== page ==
What to Do When Your Spouse
Has an Addiction to Pornography

Letter #1

Introduction: The topic of this week's column, addiction to pornography, is very similar to alcohol addiction, a topic I covered two weeks ago. Both of them represent a condition that makes compliance with the Policy of Joint Agreement almost impossible. And for that reason alone, it ruins marriages.

There are as many forms of sexual addiction as there are ways to have sex. They range all the way from masturbating to pornography to breaking into apartments and raping unsuspecting residents. But they all have one thing in common -- in each case, sex is more important than the feelings of others.

For a few years I treated some of the illegal but non-violent forms of sexual addiction, such as peeping toms, flashers (men who exposed their genitals in public) and those who made obscene telephone calls (several were women). It was not too difficult to prove that these forms of sexual pleasure were inappropriate, because the victims would come forward and have the perpetrators arrested.

But it's more difficult to demonstrate the inappropriateness of some of the private forms of sexual addiction, such as masturbating to pornography. After all, who could possibly be hurt by such a private and unobtrusive act? No one, if you're single. But if you're married, your spouse could be, and usually is, very offended by such behavior.

The first letter I've chosen to post is a good representative of scores of others I've received from women who want their husbands to stop masturbating to pornography. Then, I follow it up with a short Q&A on a related subject, pornography as an aid to marital sex.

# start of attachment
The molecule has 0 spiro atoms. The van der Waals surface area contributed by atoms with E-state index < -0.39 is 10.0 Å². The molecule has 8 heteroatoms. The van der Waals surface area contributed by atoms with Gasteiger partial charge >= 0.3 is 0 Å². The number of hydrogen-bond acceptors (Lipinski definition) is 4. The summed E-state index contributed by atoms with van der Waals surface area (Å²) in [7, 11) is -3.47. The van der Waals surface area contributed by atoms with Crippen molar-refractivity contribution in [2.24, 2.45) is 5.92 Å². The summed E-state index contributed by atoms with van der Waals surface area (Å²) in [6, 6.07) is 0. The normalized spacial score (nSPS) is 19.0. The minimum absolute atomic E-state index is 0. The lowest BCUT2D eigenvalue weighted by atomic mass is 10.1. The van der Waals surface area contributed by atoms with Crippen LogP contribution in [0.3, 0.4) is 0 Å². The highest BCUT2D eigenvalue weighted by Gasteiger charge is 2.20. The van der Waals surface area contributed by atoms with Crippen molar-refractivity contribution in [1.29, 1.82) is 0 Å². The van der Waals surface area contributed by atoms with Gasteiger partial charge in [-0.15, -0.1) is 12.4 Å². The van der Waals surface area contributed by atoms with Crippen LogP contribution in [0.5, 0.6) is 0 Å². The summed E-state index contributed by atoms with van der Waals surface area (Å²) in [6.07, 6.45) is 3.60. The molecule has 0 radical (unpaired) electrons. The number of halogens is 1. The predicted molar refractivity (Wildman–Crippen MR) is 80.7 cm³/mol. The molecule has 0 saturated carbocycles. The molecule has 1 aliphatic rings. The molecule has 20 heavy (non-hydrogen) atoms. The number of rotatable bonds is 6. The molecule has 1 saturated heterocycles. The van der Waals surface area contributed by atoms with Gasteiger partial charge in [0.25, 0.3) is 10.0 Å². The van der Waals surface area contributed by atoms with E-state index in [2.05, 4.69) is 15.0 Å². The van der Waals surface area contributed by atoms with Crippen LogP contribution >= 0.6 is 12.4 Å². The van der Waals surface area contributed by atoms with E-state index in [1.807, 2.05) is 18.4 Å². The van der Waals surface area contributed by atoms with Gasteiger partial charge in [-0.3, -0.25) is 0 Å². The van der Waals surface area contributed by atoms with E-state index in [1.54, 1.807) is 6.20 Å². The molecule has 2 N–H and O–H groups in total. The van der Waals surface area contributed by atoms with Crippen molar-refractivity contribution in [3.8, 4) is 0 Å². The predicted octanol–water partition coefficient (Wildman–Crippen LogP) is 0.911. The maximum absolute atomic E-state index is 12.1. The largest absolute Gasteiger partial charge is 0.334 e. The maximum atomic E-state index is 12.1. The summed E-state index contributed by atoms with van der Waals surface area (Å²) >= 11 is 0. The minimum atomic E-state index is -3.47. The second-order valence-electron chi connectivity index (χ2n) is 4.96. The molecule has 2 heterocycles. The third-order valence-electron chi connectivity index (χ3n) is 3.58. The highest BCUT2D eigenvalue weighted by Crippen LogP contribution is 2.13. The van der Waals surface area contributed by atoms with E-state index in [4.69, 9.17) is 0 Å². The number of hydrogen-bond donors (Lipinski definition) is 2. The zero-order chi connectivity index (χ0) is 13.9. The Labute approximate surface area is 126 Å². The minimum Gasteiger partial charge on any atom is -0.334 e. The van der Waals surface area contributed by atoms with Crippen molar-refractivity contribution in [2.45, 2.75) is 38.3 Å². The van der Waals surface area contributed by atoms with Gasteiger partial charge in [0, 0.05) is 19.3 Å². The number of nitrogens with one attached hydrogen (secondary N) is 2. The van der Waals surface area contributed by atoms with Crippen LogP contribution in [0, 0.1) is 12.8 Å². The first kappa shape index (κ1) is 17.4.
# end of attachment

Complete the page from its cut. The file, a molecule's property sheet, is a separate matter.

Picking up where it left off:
Dear Dr. Harley,

I am 37 years old and my husband of six years is 45. We have two preschool children. This is my second marriage, his fourth.

Two days ago I came home to his surprise and discovered him watching a porn video. This is something he has engaged in from time to time since before our marriage. Historically I have encouraged him to share this facet of his sexual life with me but he has chosen not to.

Over the life of our marriage I have seen a steady decrease in the frequency of our sexual activity until now when we only make love once or twice a month. His enthusiasm for sex has decreased as well.

Although he always watches the videos in secrecy, I suspect he has been engaging in this activity at least once a week for the past year. I have discovered him a couple of times before and told him that it hurts my feelings for him to prefer this activity over taking an opportunity to make love with me. He assured me that watching the videos was no big deal to him and if it hurt my feelings he would stop, but he didn't. I have told him that I would like to have sex more often, and am willing to do just about anything but our sex life remains unchanged.

This last incident is "the straw that broke the camel's back" - I feel totally undesirable, depressed, and unwilling to share myself with him sexually and emotionally. I am sure he resents me infringing upon his "right to privacy," but it's something I cannot tolerate. His assurance of my attractiveness and his love for me mean nothing after he does these things.